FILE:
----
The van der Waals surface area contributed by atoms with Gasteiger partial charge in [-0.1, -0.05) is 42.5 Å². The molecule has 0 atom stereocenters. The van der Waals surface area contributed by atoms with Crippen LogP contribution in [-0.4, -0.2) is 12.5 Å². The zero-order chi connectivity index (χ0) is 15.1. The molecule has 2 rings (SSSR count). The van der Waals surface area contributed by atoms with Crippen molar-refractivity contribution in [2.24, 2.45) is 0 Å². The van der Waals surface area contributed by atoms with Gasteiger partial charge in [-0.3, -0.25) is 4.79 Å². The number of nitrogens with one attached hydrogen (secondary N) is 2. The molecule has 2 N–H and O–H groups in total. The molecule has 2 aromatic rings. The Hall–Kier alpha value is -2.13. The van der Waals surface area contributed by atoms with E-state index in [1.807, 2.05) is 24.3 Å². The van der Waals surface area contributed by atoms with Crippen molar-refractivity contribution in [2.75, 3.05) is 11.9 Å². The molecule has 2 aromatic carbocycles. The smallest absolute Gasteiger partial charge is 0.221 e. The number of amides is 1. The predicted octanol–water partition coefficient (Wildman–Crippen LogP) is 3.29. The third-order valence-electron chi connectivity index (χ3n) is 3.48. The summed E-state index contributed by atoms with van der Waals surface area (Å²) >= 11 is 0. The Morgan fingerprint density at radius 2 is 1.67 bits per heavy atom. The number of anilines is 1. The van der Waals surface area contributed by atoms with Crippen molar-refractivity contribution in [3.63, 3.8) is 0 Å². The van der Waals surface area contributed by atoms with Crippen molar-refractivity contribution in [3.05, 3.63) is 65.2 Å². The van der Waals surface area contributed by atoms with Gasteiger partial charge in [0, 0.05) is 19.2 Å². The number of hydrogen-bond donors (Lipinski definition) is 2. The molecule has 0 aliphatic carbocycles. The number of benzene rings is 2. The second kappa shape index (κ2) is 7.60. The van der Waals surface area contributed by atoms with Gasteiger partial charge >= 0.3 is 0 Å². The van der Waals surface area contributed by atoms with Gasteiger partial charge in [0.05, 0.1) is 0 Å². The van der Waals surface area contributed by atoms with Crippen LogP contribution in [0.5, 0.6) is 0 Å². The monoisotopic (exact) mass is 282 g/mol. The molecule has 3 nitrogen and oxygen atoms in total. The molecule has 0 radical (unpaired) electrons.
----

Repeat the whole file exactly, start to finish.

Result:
The van der Waals surface area contributed by atoms with Gasteiger partial charge in [-0.1, -0.05) is 42.5 Å². The molecule has 0 atom stereocenters. The van der Waals surface area contributed by atoms with Crippen LogP contribution in [-0.4, -0.2) is 12.5 Å². The zero-order chi connectivity index (χ0) is 15.1. The molecule has 2 rings (SSSR count). The van der Waals surface area contributed by atoms with Crippen molar-refractivity contribution in [2.24, 2.45) is 0 Å². The van der Waals surface area contributed by atoms with Gasteiger partial charge in [-0.3, -0.25) is 4.79 Å². The number of nitrogens with one attached hydrogen (secondary N) is 2. The molecule has 2 N–H and O–H groups in total. The molecule has 2 aromatic rings. The Hall–Kier alpha value is -2.13. The van der Waals surface area contributed by atoms with E-state index in [1.807, 2.05) is 24.3 Å². The van der Waals surface area contributed by atoms with Crippen molar-refractivity contribution in [2.75, 3.05) is 11.9 Å². The molecule has 2 aromatic carbocycles. The smallest absolute Gasteiger partial charge is 0.221 e. The number of amides is 1. The predicted octanol–water partition coefficient (Wildman–Crippen LogP) is 3.29. The third-order valence-electron chi connectivity index (χ3n) is 3.48. The summed E-state index contributed by atoms with van der Waals surface area (Å²) >= 11 is 0. The Morgan fingerprint density at radius 2 is 1.67 bits per heavy atom. The number of anilines is 1. The van der Waals surface area contributed by atoms with Crippen molar-refractivity contribution in [3.63, 3.8) is 0 Å². The van der Waals surface area contributed by atoms with Crippen molar-refractivity contribution in [3.05, 3.63) is 65.2 Å². The van der Waals surface area contributed by atoms with Gasteiger partial charge in [0, 0.05) is 19.2 Å². The number of hydrogen-bond donors (Lipinski definition) is 2. The molecule has 0 aliphatic carbocycles. The number of benzene rings is 2. The second kappa shape index (κ2) is 7.60. The van der Waals surface area contributed by atoms with Gasteiger partial charge >= 0.3 is 0 Å². The van der Waals surface area contributed by atoms with Gasteiger partial charge in [0.05, 0.1) is 0 Å². The van der Waals surface area contributed by atoms with Crippen LogP contribution in [0.5, 0.6) is 0 Å². The monoisotopic (exact) mass is 282 g/mol. The molecule has 3 nitrogen and oxygen atoms in total. The molecule has 0 radical (unpaired) electrons.